Starting Your Infusion Center Journey

Starting your hospital’s journey to creating an outpatient infusion center is simple. Use the form below to request a free, Level 1 analysis of your hospital. Based on the Level 1 results, a deeper analysis, also at no cost, is often warranted. The Community Infusion Solutions team will execute a non-disclosure agreement and guide your hospital through the data collection process.

The average Community Infusion Solutions customer experience is outstanding: an average year-1 cash flow increase of $310,000, over a 90 percent patient adherence rate, and a ten-fold increase in out-of-network provider referrals. Complete the form below to see what we can do for you!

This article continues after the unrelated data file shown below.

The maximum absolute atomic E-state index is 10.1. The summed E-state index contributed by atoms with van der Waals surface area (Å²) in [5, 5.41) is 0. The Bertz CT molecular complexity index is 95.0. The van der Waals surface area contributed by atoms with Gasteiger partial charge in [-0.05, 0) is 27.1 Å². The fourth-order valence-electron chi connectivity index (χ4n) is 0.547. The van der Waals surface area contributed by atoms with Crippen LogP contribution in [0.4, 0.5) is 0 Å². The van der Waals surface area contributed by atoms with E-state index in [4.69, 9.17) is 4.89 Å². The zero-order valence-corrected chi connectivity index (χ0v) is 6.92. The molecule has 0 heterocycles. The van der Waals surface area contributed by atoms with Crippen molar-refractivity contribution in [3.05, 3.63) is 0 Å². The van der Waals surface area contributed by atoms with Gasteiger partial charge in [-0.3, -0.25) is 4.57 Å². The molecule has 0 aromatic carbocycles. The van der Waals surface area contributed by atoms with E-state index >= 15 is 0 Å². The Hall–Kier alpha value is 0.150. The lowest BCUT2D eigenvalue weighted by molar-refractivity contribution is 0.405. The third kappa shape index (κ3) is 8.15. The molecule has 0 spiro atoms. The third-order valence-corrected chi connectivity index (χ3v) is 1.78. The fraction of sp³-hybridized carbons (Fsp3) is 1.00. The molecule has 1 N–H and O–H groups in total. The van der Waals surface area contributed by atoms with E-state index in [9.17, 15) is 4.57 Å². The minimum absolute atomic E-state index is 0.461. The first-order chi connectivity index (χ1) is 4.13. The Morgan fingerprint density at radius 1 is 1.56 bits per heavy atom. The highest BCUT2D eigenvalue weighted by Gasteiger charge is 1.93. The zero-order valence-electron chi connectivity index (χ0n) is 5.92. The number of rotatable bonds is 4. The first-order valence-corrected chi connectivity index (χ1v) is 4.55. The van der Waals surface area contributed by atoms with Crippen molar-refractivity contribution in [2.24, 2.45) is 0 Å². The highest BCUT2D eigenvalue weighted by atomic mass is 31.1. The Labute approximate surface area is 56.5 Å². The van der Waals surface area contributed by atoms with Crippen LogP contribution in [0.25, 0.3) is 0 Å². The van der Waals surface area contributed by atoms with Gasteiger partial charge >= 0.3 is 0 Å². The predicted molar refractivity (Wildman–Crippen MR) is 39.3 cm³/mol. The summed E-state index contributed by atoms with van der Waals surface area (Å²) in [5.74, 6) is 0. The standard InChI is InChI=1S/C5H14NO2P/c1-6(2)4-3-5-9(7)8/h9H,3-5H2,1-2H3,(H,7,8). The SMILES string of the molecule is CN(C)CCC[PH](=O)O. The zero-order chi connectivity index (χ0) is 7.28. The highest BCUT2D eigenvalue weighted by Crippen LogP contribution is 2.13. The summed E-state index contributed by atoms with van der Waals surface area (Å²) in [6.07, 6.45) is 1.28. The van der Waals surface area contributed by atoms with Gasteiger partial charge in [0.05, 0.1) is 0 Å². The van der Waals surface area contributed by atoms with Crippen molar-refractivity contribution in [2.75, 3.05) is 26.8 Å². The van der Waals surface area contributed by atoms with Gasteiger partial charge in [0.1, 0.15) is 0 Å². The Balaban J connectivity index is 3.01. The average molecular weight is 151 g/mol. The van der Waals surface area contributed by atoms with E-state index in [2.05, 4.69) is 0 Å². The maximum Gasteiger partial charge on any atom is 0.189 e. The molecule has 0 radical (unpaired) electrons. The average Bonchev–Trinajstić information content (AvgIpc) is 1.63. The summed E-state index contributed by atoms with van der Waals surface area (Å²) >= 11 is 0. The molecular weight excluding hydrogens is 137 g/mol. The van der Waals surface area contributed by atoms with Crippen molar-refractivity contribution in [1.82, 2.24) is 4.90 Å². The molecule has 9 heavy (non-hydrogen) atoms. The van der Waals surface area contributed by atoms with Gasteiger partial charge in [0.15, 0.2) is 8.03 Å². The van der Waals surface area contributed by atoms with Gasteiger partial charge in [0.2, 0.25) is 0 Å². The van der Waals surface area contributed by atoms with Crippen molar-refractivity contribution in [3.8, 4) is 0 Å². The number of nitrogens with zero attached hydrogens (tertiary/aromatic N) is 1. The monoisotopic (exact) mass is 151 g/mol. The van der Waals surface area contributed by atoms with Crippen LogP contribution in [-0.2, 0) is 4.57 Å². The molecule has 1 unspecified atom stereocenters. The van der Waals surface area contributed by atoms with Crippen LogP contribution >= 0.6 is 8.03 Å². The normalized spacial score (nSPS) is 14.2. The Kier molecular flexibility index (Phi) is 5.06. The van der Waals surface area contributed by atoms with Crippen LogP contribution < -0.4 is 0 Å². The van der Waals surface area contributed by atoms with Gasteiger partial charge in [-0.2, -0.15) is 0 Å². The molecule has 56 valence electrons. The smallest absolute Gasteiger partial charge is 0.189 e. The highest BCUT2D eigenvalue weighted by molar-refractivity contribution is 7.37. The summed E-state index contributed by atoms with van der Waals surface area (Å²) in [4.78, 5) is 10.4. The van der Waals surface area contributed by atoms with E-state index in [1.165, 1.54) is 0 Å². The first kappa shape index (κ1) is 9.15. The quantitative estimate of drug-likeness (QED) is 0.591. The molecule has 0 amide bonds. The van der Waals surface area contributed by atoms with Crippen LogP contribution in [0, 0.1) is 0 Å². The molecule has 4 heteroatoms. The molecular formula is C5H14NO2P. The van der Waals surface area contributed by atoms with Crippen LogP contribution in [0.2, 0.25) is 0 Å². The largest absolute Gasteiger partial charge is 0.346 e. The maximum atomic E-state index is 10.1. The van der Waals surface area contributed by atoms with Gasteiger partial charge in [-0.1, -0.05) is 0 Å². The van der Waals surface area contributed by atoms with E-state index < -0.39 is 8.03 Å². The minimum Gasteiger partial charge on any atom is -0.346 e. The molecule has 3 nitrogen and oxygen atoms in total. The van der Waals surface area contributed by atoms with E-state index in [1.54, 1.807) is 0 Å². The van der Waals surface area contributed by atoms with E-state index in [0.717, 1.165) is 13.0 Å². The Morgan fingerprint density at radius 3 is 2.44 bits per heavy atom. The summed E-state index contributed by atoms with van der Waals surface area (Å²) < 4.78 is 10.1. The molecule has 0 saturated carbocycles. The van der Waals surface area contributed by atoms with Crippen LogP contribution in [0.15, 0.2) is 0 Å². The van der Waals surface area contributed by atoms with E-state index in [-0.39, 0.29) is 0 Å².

Case Studies

I’m pleased because I don’t have to make a 4 ½-hour drive to get my infusion. It’s great that we can now have the therapy that I needed right here.


I’m very fortunate and so grateful for everything the center does for me. The wait is short and I’m in and out in no time. Without this local service, I couldn’t keep my job. I wouldn’t be able to take care of my family or enjoy my life.

CIS Rural Patient

They monitored me, they took care of me. The infection that was causing the pain began to go away. I can tell you now I’m able to stand on both legs. After the infusion therapy, I was able to resume the activity that I truly enjoy, playing the guitar and exploring the wonders of music.


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Phone: 214-924-6951
Fax: 972-499-1017